We recently spoke with Daw Kyi Pyar about her experience gaining financial empowerment in the program.


financial empowerment for women Daw Kyi Pyar


Daw Kyi, tell us a bit about yourself? I am 38 years old, living in Tha Yet Chaung Village with my husband and my young son.

What was your situation like before you joined the program? I didn’t know much about the importance of money before Cufa came to my village. I didn’t know why I should be saving and what I should be saving for.

How has your life changed since you joined the program? Since I joined my local community-owned bank in 2016 I have been constantly saving. I was able to take out a loan and use it for my business – a grocery store. I am now seeing the benefits as the profits from my store have been increasing steadily.

How else are you getting involved? I have attended all the training sessions provided by Cufa staff. They teach about savings, loans and more. It makes finance easy to understand for most households.  On top of this, I convey the good news about my self-help group to my village and help explain to other villagers the benefits of savings.

Thanks for sharing with us Daw Kyi!

The Female Financial Empowerment program provides an opportunity for women in rural areas to collaborate and access a support group. Subsequently, financial empowerment for women is built through access to financial services, education and support but primarily also by coming together as a collective.

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18 July 2018
Women’s Self-Help Group Given Reason to Celebrate

Last month, Shwe Myanmar Self-Help Group (SHG) celebrated its 2nd anniversary. The SHG is located in Tha Yet Chaung Village, Taik Kyi Township and currently has 124 members. It is also one of our many female-focused groups, allowing for women to have greater access to financial services and financial education.

The SHG is part of Cufa’s Credit Union Development project, providing the members of credit unions an opportunity to participate in training sessions on varying topics to further their financial education. It also acts as a platform where members can meet and initiate open discussion. The aim of the day was not only to celebrate the group’s achievements but also to inform other self-help groups about their success and look towards the future.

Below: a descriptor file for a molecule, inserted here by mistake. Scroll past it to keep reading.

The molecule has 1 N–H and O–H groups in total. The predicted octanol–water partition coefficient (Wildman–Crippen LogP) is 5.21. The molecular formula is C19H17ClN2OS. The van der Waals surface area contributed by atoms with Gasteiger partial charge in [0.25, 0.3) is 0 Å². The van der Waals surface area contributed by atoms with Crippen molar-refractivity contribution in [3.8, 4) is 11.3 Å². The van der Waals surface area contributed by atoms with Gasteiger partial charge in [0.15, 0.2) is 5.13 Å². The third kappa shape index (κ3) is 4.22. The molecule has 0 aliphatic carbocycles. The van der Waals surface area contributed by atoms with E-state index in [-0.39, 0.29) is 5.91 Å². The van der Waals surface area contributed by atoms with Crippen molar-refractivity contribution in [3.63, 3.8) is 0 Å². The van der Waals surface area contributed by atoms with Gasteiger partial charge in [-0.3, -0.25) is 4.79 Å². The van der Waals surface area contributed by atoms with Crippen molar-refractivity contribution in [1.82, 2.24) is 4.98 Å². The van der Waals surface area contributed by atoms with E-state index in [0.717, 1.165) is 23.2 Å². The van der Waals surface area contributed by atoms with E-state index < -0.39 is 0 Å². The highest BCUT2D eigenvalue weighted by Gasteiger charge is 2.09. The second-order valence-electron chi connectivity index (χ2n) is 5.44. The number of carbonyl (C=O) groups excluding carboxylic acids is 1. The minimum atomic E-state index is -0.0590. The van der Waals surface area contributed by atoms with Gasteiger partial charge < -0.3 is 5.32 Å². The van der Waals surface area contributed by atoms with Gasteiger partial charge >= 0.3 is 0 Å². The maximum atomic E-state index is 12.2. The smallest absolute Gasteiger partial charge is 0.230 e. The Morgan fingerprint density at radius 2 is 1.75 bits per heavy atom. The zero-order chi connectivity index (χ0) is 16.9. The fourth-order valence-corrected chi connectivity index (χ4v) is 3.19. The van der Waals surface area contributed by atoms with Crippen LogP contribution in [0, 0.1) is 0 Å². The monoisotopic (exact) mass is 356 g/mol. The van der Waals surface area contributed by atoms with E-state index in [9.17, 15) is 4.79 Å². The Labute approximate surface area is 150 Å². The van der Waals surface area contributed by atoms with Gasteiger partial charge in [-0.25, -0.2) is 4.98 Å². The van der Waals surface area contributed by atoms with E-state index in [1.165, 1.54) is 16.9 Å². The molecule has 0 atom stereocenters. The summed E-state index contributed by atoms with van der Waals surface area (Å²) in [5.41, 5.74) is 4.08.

The ceremonies agenda included:

  • Opening address from the Village Tract Administrator
  • Speech delivered by the Cufa Country Manager
  • History of the group presented by the Chair
  • Presentation on the journey so far
  • A general look ahead to the future of SHGs in the local township
  • Q and A session

Daw Nyunt Nyunt Kyi, chairperson of the group committee had a very active role in the ceremony. After submitting the financial reports, she guided the day through presentations and a Q and A session. She was extremely happy with the turnout, looking ahead to a brighter future.

Committee members of other SHGs were also in attendance, taking notes on how to improve their own groups. The day was full of fruitful ideas and we look forward to seeing more of the same from other groups in the future!

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19 June 2018
Count4Kids App Launch Myanmar

Last week, Cufa and CPA Australia launched the Count4Kids app in Myanmar. The launch was held at Mt. Pann Ta Pwint Monastic Education School in Taik Kyi Township, Myanmar.



The app is part of Cufa’s Children’s Financial Literacy (CFL) program and will be used as an educational tool to teach basic financial literacy to school children in rural Myanmar. It is the continuation of a successful partnership between Cufa and CPA Australia after the app was released in Cambodia in November 2015.

Through animation and games, the Count4Kids Myanmar App will teach four basic financial literacy concepts: earning money, budgeting for items, saving for future financial goals and making choices about spending money. Since 2008, over 90,000 children aged 6-12 years in Cambodia and Myanmar have been taught in Cufa’s CFL program.



Thank you to CPA Australia for creating infinite value through financial literacy education!

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14 June 2018
MEDIA RELEASE – Cufa and CPA Australia Launch Educational App in Myanmar

FOR IMMEDIATE RELEASE: 13th June 2018                                                            


Cufa and CPA Australia today launched the Count4Kids Myanmar App at Mt. Pann Ta Pwint Monastic Education School in Taik Kyi Township, Myanmar.

This project powerfully combines digital technology with an educational tool to teach basic financial literacy to school children in rural Myanmar. The innovative tablet technology expands on Cufa’s successful partnership with CPA Australia on the original Count4Kids Cambodia App that has been integrated into Cufa’s Children’s Financial Literacy (CFL) program in Cambodia since November 2015.